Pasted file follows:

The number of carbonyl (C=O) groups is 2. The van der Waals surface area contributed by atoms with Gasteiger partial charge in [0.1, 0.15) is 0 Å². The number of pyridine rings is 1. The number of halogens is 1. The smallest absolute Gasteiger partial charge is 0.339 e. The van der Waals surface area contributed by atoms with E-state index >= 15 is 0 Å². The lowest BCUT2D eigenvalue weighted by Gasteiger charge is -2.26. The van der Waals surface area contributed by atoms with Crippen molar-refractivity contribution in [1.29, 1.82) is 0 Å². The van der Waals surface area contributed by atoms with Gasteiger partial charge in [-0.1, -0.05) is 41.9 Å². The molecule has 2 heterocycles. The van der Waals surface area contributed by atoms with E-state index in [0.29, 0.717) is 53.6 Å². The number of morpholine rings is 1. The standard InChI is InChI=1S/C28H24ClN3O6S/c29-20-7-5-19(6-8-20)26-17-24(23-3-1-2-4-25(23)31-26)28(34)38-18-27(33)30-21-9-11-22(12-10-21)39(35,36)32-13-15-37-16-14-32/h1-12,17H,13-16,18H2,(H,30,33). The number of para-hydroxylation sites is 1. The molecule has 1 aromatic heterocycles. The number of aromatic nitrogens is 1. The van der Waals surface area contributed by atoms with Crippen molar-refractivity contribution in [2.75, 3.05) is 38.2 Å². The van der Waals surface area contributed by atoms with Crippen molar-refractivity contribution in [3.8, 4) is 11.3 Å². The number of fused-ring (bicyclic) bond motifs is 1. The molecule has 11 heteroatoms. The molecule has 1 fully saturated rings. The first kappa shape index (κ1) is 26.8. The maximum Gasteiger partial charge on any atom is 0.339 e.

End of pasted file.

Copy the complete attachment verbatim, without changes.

The number of carbonyl (C=O) groups is 2. The van der Waals surface area contributed by atoms with Gasteiger partial charge in [0.1, 0.15) is 0 Å². The number of pyridine rings is 1. The number of halogens is 1. The smallest absolute Gasteiger partial charge is 0.339 e. The van der Waals surface area contributed by atoms with E-state index >= 15 is 0 Å². The lowest BCUT2D eigenvalue weighted by Gasteiger charge is -2.26. The van der Waals surface area contributed by atoms with Crippen molar-refractivity contribution in [1.29, 1.82) is 0 Å². The van der Waals surface area contributed by atoms with Gasteiger partial charge in [-0.1, -0.05) is 41.9 Å². The molecule has 2 heterocycles. The van der Waals surface area contributed by atoms with E-state index in [0.29, 0.717) is 53.6 Å². The number of morpholine rings is 1. The standard InChI is InChI=1S/C28H24ClN3O6S/c29-20-7-5-19(6-8-20)26-17-24(23-3-1-2-4-25(23)31-26)28(34)38-18-27(33)30-21-9-11-22(12-10-21)39(35,36)32-13-15-37-16-14-32/h1-12,17H,13-16,18H2,(H,30,33). The number of para-hydroxylation sites is 1. The molecule has 1 aromatic heterocycles. The number of aromatic nitrogens is 1. The van der Waals surface area contributed by atoms with Crippen molar-refractivity contribution in [2.75, 3.05) is 38.2 Å². The van der Waals surface area contributed by atoms with Crippen molar-refractivity contribution in [3.8, 4) is 11.3 Å². The number of fused-ring (bicyclic) bond motifs is 1. The molecule has 11 heteroatoms. The molecule has 1 fully saturated rings. The first kappa shape index (κ1) is 26.8. The maximum Gasteiger partial charge on any atom is 0.339 e.